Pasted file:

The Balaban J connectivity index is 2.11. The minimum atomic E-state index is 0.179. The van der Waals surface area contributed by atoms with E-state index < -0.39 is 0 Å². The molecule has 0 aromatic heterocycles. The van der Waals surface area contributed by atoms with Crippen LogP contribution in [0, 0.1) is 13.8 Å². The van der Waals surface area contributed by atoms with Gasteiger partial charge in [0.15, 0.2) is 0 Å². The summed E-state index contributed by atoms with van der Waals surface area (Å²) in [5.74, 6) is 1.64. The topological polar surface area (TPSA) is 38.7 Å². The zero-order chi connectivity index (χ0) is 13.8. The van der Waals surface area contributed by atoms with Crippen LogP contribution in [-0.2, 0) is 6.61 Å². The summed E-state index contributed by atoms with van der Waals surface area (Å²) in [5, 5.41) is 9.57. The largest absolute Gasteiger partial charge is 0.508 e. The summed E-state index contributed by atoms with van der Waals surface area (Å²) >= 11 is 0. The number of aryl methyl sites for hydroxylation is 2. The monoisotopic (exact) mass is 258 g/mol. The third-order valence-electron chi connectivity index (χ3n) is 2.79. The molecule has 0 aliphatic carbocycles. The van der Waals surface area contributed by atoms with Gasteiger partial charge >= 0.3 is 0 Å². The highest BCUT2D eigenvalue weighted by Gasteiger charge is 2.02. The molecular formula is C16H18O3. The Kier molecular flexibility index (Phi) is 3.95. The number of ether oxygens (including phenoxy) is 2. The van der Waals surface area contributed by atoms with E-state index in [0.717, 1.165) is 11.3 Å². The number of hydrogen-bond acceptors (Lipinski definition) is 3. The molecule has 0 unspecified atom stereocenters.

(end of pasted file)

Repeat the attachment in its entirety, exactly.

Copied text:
The Balaban J connectivity index is 2.11. The minimum atomic E-state index is 0.179. The van der Waals surface area contributed by atoms with E-state index < -0.39 is 0 Å². The molecule has 0 aromatic heterocycles. The van der Waals surface area contributed by atoms with Crippen LogP contribution in [0, 0.1) is 13.8 Å². The van der Waals surface area contributed by atoms with Gasteiger partial charge in [0.15, 0.2) is 0 Å². The summed E-state index contributed by atoms with van der Waals surface area (Å²) in [5.74, 6) is 1.64. The topological polar surface area (TPSA) is 38.7 Å². The zero-order chi connectivity index (χ0) is 13.8. The van der Waals surface area contributed by atoms with Crippen LogP contribution in [-0.2, 0) is 6.61 Å². The summed E-state index contributed by atoms with van der Waals surface area (Å²) in [5, 5.41) is 9.57. The largest absolute Gasteiger partial charge is 0.508 e. The summed E-state index contributed by atoms with van der Waals surface area (Å²) >= 11 is 0. The number of aryl methyl sites for hydroxylation is 2. The monoisotopic (exact) mass is 258 g/mol. The third-order valence-electron chi connectivity index (χ3n) is 2.79. The molecule has 0 aliphatic carbocycles. The van der Waals surface area contributed by atoms with Gasteiger partial charge >= 0.3 is 0 Å². The highest BCUT2D eigenvalue weighted by Gasteiger charge is 2.02. The molecular formula is C16H18O3. The Kier molecular flexibility index (Phi) is 3.95. The number of ether oxygens (including phenoxy) is 2. The van der Waals surface area contributed by atoms with E-state index in [0.717, 1.165) is 11.3 Å². The number of hydrogen-bond acceptors (Lipinski definition) is 3. The molecule has 0 unspecified atom stereocenters.